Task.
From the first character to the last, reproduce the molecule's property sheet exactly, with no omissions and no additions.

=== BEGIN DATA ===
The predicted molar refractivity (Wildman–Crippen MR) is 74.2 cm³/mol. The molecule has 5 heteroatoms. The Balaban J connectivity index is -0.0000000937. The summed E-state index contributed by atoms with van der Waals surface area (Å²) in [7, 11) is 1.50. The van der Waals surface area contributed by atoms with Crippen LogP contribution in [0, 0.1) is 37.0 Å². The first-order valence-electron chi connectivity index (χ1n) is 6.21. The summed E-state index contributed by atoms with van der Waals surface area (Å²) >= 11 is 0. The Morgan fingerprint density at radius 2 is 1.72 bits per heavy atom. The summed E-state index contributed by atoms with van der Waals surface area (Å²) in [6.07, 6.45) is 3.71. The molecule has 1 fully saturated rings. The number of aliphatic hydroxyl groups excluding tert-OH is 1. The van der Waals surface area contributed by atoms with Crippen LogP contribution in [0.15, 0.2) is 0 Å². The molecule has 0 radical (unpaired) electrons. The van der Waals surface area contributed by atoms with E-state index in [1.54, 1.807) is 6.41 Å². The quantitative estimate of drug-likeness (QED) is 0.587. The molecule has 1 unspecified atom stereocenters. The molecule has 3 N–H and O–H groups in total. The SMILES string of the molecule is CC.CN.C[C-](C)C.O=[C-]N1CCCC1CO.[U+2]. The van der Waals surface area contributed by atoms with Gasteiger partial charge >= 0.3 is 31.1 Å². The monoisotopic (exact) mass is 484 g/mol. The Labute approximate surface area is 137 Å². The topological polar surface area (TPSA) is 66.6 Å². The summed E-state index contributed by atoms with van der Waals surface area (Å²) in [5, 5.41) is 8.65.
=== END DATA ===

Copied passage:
The predicted molar refractivity (Wildman–Crippen MR) is 74.2 cm³/mol. The molecule has 5 heteroatoms. The Balaban J connectivity index is -0.0000000937. The summed E-state index contributed by atoms with van der Waals surface area (Å²) in [7, 11) is 1.50. The van der Waals surface area contributed by atoms with Crippen LogP contribution in [0, 0.1) is 37.0 Å². The first-order valence-electron chi connectivity index (χ1n) is 6.21. The summed E-state index contributed by atoms with van der Waals surface area (Å²) >= 11 is 0. The Morgan fingerprint density at radius 2 is 1.72 bits per heavy atom. The summed E-state index contributed by atoms with van der Waals surface area (Å²) in [6.07, 6.45) is 3.71. The molecule has 1 fully saturated rings. The number of aliphatic hydroxyl groups excluding tert-OH is 1. The van der Waals surface area contributed by atoms with Crippen LogP contribution in [0.15, 0.2) is 0 Å². The molecule has 0 radical (unpaired) electrons. The van der Waals surface area contributed by atoms with E-state index in [1.54, 1.807) is 6.41 Å². The quantitative estimate of drug-likeness (QED) is 0.587. The molecule has 1 unspecified atom stereocenters. The molecule has 3 N–H and O–H groups in total. The SMILES string of the molecule is CC.CN.C[C-](C)C.O=[C-]N1CCCC1CO.[U+2]. The van der Waals surface area contributed by atoms with Gasteiger partial charge >= 0.3 is 31.1 Å². The monoisotopic (exact) mass is 484 g/mol. The Labute approximate surface area is 137 Å². The topological polar surface area (TPSA) is 66.6 Å². The summed E-state index contributed by atoms with van der Waals surface area (Å²) in [5, 5.41) is 8.65.